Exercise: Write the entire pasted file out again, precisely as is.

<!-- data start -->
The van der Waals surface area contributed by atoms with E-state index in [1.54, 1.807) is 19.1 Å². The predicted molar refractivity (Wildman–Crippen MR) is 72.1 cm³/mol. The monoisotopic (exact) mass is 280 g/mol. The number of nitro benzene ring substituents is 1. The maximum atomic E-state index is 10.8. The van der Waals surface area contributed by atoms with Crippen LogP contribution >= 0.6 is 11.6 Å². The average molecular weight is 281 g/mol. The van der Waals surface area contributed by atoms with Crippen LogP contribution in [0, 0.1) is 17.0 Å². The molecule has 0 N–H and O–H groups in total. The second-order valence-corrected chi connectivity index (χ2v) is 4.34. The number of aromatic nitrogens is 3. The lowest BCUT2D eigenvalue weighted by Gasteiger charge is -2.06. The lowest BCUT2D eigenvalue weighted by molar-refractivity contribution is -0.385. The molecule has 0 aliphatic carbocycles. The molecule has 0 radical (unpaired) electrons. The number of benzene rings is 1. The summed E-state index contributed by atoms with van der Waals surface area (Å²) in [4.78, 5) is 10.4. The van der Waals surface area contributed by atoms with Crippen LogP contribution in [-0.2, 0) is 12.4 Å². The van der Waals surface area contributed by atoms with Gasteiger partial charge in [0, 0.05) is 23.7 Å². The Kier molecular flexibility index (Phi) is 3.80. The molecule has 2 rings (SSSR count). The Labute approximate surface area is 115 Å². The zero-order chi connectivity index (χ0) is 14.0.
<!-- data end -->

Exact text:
The van der Waals surface area contributed by atoms with E-state index in [1.54, 1.807) is 19.1 Å². The predicted molar refractivity (Wildman–Crippen MR) is 72.1 cm³/mol. The monoisotopic (exact) mass is 280 g/mol. The number of nitro benzene ring substituents is 1. The maximum atomic E-state index is 10.8. The van der Waals surface area contributed by atoms with Crippen LogP contribution >= 0.6 is 11.6 Å². The average molecular weight is 281 g/mol. The van der Waals surface area contributed by atoms with Crippen LogP contribution in [0, 0.1) is 17.0 Å². The molecule has 0 N–H and O–H groups in total. The second-order valence-corrected chi connectivity index (χ2v) is 4.34. The number of aromatic nitrogens is 3. The lowest BCUT2D eigenvalue weighted by Gasteiger charge is -2.06. The lowest BCUT2D eigenvalue weighted by molar-refractivity contribution is -0.385. The molecule has 0 aliphatic carbocycles. The molecule has 0 radical (unpaired) electrons. The number of benzene rings is 1. The summed E-state index contributed by atoms with van der Waals surface area (Å²) in [4.78, 5) is 10.4. The van der Waals surface area contributed by atoms with Crippen LogP contribution in [-0.2, 0) is 12.4 Å². The van der Waals surface area contributed by atoms with Gasteiger partial charge in [0, 0.05) is 23.7 Å². The Kier molecular flexibility index (Phi) is 3.80. The molecule has 2 rings (SSSR count). The Labute approximate surface area is 115 Å². The zero-order chi connectivity index (χ0) is 14.0.